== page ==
i dont know where this will lead. i think its gonna keep its lukewarm reception for some time and sell less than Wii, but more than its future competitors. some may say its gonna be like the dreamcast, but i dont think so. the dreamcast appealed only to the gamers sega had disappointed over the years and tried to outdo its competitors, it also lacked third party support. Wii U may have the best third party support from a nintendo console yet, it does not try to build on its competitors and appeals to the casual market as well as gamers.

    i decided to get one, im a fan of nintendos games and its not like a new xbox or a playstation is gonna pop up for a while. seriusly. Nintendo announced the console 1 and a half year ago and no returned fire from Sony and microsoft? they must be either very confident or struggling with their projects. not saying playstation or xbox is bad, i may get the new playstation if its not over 500$

    • Dave Parrack
      November 29, 2012 at 8:11 pm

      You have a Wii U already? What do you think of it?

      I fully expect Sony and Microsoft to announce new hardware in 2013, and one will probably release by the end of the year too. There wasn't quite the need for them to jump to the next-gen as there was for Nintendo.

  2. Austen Gause
    November 28, 2012 at 2:32 pm

    why does it say nintendo is trying to get into the hardcore market. no offense to anyone who likes the wii but the wii u is anything but hardcore.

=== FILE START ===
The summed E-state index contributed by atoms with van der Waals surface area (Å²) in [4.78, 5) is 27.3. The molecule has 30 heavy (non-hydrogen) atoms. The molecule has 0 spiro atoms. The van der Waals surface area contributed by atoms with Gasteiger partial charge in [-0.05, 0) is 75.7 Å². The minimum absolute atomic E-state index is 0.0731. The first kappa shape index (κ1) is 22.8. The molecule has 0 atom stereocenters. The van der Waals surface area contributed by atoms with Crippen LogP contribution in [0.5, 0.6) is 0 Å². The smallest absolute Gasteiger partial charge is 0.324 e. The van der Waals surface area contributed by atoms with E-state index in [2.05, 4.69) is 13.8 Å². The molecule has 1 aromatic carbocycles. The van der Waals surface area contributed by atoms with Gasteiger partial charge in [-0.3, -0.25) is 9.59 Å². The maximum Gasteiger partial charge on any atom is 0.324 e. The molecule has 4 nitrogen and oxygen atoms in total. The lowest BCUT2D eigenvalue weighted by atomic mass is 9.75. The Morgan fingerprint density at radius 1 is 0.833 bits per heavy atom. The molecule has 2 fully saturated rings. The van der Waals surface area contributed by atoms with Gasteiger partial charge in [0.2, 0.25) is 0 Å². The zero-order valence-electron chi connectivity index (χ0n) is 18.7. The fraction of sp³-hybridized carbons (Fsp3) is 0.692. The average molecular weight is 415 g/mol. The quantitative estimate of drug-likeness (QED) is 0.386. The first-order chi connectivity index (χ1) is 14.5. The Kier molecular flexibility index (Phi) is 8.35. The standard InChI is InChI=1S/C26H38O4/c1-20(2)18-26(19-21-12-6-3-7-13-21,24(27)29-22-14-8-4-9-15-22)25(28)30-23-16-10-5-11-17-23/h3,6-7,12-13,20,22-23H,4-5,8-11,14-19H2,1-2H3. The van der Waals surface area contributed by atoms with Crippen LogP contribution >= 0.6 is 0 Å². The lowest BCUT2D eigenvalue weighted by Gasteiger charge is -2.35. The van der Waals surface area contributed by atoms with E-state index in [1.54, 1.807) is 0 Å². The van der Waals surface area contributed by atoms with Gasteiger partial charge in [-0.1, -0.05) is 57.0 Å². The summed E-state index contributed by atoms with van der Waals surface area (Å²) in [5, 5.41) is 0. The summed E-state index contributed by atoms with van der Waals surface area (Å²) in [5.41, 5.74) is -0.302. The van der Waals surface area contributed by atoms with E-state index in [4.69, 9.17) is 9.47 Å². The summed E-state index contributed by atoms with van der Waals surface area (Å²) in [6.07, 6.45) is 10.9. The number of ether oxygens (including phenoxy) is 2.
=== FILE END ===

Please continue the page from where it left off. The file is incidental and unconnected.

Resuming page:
• Dave Parrack
      November 29, 2012 at 8:09 pm

      Nintendo has said so. It's aware that the Wii was considered a joke amongst core gamers, and so is trying its hardest to have games for them too, such s ZombiU.

  3. Seppe
    November 28, 2012 at 10:21 am

    Who says that Nintendo is trying to get back the hardcore market? They just want to sell as much consoles as they can, they've always wanted to do that and you don't do that by targeting the small hardcore audience.

    by the way. Since when are "hardcore" gamers all about the specs? It's about gameplay and fresh, innovative ideas and the Wii U is the only console who's trying anything new. It's the only real next gen system...

    • Dave Parrack
      November 29, 2012 at 8:08 pm

      Nintendo itself has said that they're aiming to appeal to core gamers as well as casuals this time around.

      If core gamers are about "gameplay and fresh, innovative ideas" then how come Call Of Duty sells millions every year?

  4. Zhong Jiang
    November 28, 2012 at 4:18 am

    I don't know. Does having touchscreen functionality and more hardware to plug in sounds fun? What I think Nintendo is going for is to have a console-like appearance, but with additional handheld equipped. So it appears like the nintendo ds except for the actual hard drive.

    • Dave Parrack
      November 29, 2012 at 8:07 pm

      I like tablets in general, but I'm not sure about them as games controllers, if I'm perfectly honest.